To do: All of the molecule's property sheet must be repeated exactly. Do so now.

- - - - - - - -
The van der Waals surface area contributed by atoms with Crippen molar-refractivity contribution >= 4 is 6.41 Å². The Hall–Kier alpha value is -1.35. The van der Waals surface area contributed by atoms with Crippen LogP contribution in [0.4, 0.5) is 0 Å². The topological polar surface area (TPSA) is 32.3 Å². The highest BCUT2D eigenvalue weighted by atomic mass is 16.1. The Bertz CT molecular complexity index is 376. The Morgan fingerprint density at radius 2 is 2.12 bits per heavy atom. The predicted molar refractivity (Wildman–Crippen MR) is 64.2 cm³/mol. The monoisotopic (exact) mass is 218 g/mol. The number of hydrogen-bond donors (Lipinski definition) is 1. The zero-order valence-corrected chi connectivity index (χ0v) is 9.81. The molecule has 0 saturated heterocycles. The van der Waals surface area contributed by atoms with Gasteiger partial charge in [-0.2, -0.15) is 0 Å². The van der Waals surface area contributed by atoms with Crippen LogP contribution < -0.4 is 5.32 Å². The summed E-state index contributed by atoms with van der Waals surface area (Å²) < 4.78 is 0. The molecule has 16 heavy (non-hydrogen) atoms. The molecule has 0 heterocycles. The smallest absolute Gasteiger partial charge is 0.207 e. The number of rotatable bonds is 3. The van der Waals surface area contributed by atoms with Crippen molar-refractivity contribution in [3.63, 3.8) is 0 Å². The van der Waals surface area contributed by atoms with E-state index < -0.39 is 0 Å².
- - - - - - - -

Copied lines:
The van der Waals surface area contributed by atoms with Crippen molar-refractivity contribution >= 4 is 6.41 Å². The Hall–Kier alpha value is -1.35. The van der Waals surface area contributed by atoms with Crippen LogP contribution in [0.4, 0.5) is 0 Å². The topological polar surface area (TPSA) is 32.3 Å². The highest BCUT2D eigenvalue weighted by atomic mass is 16.1. The Bertz CT molecular complexity index is 376. The Morgan fingerprint density at radius 2 is 2.12 bits per heavy atom. The predicted molar refractivity (Wildman–Crippen MR) is 64.2 cm³/mol. The monoisotopic (exact) mass is 218 g/mol. The number of hydrogen-bond donors (Lipinski definition) is 1. The zero-order valence-corrected chi connectivity index (χ0v) is 9.81. The molecule has 0 saturated heterocycles. The van der Waals surface area contributed by atoms with Gasteiger partial charge in [-0.2, -0.15) is 0 Å². The van der Waals surface area contributed by atoms with Crippen LogP contribution < -0.4 is 5.32 Å². The summed E-state index contributed by atoms with van der Waals surface area (Å²) < 4.78 is 0. The molecule has 16 heavy (non-hydrogen) atoms. The molecule has 0 heterocycles. The smallest absolute Gasteiger partial charge is 0.207 e. The number of rotatable bonds is 3. The van der Waals surface area contributed by atoms with Crippen molar-refractivity contribution in [3.63, 3.8) is 0 Å². The van der Waals surface area contributed by atoms with E-state index < -0.39 is 0 Å².